This set up a two-legged tie against Santos, the side they comprehensively beat just a few months prior to the commencement of the continental event.
For this clash, Santos missed the great Pelé, but there was enough cause for optimism for the Brazilians, as they had never lost to a foreign side on home soil. That advantage paid off, but not for long. The home side rushed to a 2-0 lead early in the game but were pegged back and ended up losing.
Such was the excellence of this Independiente team that they overcame this wonderful Santos side, and their desire got them the right reward. Mario Rodríguez, Raúl Bernao, and Luis Suárez would score to overturn the advantage and give them the upper hand in the second leg. At home, they were just as clinical, as a 2-1 win would set-up a two-legged final against Uruguay’s Nacional.
Having dispatched the overwhelming favourites, the team from Avellaneda were now strongly tipped to win their first Copa Libertadores, but Nacional were no pushovers. Their home record was unprecedented, having comprehensively beaten all the teams that visited their famous Estadio Centenario that season, and seeing as the first leg of the final was in Montevideo, Independiente had a huge task on their hands.
Unwilling to concede, the clash in the Uruguayan capital was largely dominated by one man: Miguel Ángel Santoro – the Independiente goalkeeper who would put in an inspirational shift to aid the match in finishing goalless.
It was at home that El Rojo would take advantage. Mario Rodríguez, who would end the campaign as the top goalscorer of that season’s Copa Libertadores, struck just after the half-hour mark as 80,000 witnessed Independiente win South America’s most prestigious club cup competition. Undefeated throughout the tournament, the club made history and also became the first Argentine club to win the famous competition.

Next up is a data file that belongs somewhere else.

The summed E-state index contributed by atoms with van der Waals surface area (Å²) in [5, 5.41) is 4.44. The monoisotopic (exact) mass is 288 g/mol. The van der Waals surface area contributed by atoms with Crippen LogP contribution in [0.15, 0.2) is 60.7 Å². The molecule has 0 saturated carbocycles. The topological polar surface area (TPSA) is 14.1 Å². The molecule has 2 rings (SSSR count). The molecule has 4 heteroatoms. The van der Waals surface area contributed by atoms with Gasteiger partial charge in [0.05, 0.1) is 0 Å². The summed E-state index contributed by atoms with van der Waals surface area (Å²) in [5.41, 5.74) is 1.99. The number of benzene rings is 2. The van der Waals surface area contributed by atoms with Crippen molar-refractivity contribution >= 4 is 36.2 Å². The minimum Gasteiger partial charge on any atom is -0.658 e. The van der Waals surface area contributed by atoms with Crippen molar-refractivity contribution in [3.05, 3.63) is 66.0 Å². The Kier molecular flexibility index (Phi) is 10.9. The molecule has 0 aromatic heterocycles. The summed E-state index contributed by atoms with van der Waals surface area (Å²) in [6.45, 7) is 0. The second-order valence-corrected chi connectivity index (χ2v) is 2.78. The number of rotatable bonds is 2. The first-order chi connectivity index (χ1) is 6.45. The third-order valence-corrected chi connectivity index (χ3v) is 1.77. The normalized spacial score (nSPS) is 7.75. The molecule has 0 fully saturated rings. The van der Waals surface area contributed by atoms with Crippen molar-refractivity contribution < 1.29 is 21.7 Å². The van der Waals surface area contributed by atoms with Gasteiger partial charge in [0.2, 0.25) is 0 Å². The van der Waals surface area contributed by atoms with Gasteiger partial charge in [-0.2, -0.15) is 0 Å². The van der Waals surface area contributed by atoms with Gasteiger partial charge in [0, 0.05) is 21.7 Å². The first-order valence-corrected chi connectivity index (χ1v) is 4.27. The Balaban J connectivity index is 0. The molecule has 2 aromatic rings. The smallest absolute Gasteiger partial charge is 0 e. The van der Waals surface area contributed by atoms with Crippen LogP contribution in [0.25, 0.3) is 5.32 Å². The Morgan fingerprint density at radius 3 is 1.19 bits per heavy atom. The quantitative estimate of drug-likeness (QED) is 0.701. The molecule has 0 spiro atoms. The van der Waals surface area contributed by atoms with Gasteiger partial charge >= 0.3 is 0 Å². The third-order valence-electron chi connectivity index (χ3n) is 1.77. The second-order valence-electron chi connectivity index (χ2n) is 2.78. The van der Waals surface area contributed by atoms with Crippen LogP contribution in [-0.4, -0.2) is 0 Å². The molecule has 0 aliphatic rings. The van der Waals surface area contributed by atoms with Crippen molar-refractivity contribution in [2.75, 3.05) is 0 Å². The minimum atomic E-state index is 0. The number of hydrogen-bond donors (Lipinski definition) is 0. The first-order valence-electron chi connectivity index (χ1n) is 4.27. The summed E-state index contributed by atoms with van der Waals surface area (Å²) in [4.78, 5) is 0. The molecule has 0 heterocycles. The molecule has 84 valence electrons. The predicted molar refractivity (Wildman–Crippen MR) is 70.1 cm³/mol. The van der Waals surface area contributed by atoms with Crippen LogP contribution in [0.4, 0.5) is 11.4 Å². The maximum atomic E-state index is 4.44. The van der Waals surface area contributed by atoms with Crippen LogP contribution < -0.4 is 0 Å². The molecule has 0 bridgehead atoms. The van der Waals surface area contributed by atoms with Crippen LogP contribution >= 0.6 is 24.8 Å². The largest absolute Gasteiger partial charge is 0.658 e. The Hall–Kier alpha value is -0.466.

The campaign was also well-renowned for coach Giúdice’s tactical innovation. He would deploy a 2-3-2-3 formation, with Roberto Ferreiro and David Acevedo covering the flanks, while the front five of Osvaldo Mura, Bernao, Suárez, Rodríguez and Raúl Savoy created a fiery attacking setup.
Victory on the continental scene granted Independiente the opportunity to take part in the Intercontinental Cup in 1964, where they would square off against European champions, Inter Milan. Unfortunately, they couldn’t repeat their feats here. Having won their first-leg at home and lost the second-leg in Italy, a loss at the neutral venue – the Santiago Bernabéu in Madrid – would mean that global glory would be a tad bit too far.
And while their efforts were mainly aimed at the grander scale, it would see Boca Juniors take advantage and win the league in 1964. Nevertheless, the Copa Libertadores success was big enough to keep the team motivated and hungry for more.
They entered the next edition of the Copa Libertadores at the semi-final stage – the added bonus of being the defending champions. It was here that they would get the change to avenge a domestic vendetta, as they were paired against Boca Juniors – who had reached this point in impressive fashion – for a place in the final. Other than that, Santos and Peñarol, who were running riot in Brazil and Uruguay respectively, as well as chasing continental glory with just as much vigour, were squaring off in the other semi-final.
Against Boca Juniors, they were given a stern challenge. The Xeneizes had the simple aim of translating their domestic dominance into success on the bigger stage, and with a slice of luck, were able to take the tie to their Argentine rivals. Having lost the first leg to Independiente in Avellaneda by two goals to nil, a 1-0 victory in Buenos Aires, in a tie where aggregate scores weren’t taken into consideration, meant that a play-off match would have to be contested to determine an outright winner.
That play-off was a rather dire affair, with neither side looking to give in. It finished 0-0 after 120 minutes of combative, conservative football, meaning that Independiente, based on better goal-difference according to the previous two clashes, would have the opportunity to defend their elusive title. They would face Peñarol in the final, who required a play-off themselves to get to the ultimate tie. Their two games against Santos amazingly finished 7-7, and it would take a 2-1 play-off success to ensure their path to the final.